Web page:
St. Louis, MO (PRWEB) February 26, 2015
In a move to protect consumers from deceptive payday lenders advertising quick cash, the Consumer Financial Protection Bureau (CFPB) will soon draft the first-ever set of federal regulations for these lenders.
According to the New Republic (2/11/15), the $ 46-billion payday lending industry collects about 12 million from their customers every year — and puts them into debt with sky-high interest rates they can’t afford to pay off.
A payday loan is a small, short-term loan designed to be paid off within two weeks — or by the time of the borrower’s next payday. However, if a borrower can’t pay off his or her loan on time, the fees quickly skyrocket.
Until now, regulating payday lenders had primarily been up to the state governments; however, these state regulations haven’t been strong enough to keep payday lenders in line, says Charles H. Huber, Principal Attorney at Law for the Law Office of Charles Huber.
“I think there has been a reluctance at the state level to regulate them for fear of driving the businesses out of the state and losing tax revenue,” Huber explains. “If the federal government regulates them, these rules would affect all states equally, and the states would not have to make tough choices on whether to regulate them or not.”
The CFPB’s new rules would help ensure a more transparent and fair short-term lending industry and work to educate consumers on the nature of the loans they’re taking out, the New Republic reports.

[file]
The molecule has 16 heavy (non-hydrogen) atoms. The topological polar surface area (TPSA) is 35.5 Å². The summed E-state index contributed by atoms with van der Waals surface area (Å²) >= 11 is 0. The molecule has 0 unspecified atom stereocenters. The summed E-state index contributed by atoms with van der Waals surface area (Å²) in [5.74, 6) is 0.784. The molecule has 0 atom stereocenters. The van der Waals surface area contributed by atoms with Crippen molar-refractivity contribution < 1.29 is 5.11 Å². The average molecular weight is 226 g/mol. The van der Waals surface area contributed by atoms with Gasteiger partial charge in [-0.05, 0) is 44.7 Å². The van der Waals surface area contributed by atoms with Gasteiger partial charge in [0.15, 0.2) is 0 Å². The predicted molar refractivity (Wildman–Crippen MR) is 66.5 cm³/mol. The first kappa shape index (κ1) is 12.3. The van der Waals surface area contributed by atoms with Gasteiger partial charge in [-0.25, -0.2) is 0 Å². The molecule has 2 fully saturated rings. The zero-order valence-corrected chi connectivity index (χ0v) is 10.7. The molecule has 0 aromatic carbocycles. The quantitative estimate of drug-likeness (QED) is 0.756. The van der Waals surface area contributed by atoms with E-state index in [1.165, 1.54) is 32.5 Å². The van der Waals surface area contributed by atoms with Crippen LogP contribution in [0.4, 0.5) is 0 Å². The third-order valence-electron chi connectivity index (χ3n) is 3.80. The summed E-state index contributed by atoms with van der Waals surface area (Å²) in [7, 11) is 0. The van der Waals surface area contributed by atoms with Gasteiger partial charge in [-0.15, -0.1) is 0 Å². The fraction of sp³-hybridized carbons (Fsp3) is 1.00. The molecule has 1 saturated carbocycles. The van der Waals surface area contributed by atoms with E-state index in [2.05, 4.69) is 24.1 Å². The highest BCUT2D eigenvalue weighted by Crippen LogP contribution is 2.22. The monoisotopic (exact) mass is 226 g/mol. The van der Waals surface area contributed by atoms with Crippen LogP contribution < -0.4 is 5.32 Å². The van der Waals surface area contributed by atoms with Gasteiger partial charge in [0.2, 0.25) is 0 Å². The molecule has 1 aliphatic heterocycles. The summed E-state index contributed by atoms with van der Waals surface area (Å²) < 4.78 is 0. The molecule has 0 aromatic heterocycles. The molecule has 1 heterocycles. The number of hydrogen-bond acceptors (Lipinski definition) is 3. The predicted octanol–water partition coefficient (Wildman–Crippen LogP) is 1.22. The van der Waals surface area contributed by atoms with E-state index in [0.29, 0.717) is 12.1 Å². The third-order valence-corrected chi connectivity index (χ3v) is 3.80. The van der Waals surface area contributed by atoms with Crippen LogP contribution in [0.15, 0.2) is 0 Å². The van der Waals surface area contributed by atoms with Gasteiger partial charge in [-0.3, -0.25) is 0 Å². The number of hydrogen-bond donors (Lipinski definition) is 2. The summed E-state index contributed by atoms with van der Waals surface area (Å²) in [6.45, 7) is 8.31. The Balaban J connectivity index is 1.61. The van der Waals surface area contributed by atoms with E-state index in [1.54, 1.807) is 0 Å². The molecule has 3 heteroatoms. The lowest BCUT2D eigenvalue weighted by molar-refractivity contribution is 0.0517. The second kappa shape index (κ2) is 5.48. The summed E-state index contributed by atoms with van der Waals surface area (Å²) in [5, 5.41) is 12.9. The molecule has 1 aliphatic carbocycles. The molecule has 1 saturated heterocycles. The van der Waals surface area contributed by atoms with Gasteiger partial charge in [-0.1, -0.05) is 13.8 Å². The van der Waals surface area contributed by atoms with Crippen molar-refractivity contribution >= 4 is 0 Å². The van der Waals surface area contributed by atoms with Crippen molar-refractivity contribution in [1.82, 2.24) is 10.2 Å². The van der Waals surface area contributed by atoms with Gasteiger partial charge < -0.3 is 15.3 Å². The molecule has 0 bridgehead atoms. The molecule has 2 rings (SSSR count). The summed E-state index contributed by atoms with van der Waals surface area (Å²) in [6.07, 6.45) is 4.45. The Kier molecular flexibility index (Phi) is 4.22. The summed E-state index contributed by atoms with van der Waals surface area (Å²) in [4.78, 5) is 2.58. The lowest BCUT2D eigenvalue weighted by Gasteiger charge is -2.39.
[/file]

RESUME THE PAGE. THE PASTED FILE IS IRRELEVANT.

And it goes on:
According to Huber, the CFPB should strive to regulate both the addresses of these payday lenders and the practices of accepting payments in its upcoming first draft.
“I think the main area of regulation should require that physical address be published by the payday loan company,” Huber says. “Many loans are obtained over the Internet, and no address is provided, or an address that is out of the country is given. I also think they should be required to stop the practice of taking postdated checks as payment, or at least make it clear that default on the loan is not also a criminal act of writing a bad check.”
For individuals who have already fallen victim to a payday loan, it is possible to seek bankruptcy help as a means of discharging these loans and their fees.
“From a bankruptcy perspective, all payday loans are discharge-able in bankruptcy,” Huber says. “Even if a loan was taken out close to the time of filing, raising a question of fraud, the amounts involved are usually too small for the payday loan companies to object to discharge in the bankruptcy.”
About the Law Office of Charles Huber
The Law Office of Charles Huber is a St. Louis, Missouri based private law practice that provides legal services to clients with bankruptcy and traffic issues. Charles H. Huber is a member of the Missouri State Bar Association and has been practicing law for 30 years. For more information on the Law Office of Charles Huber, click here.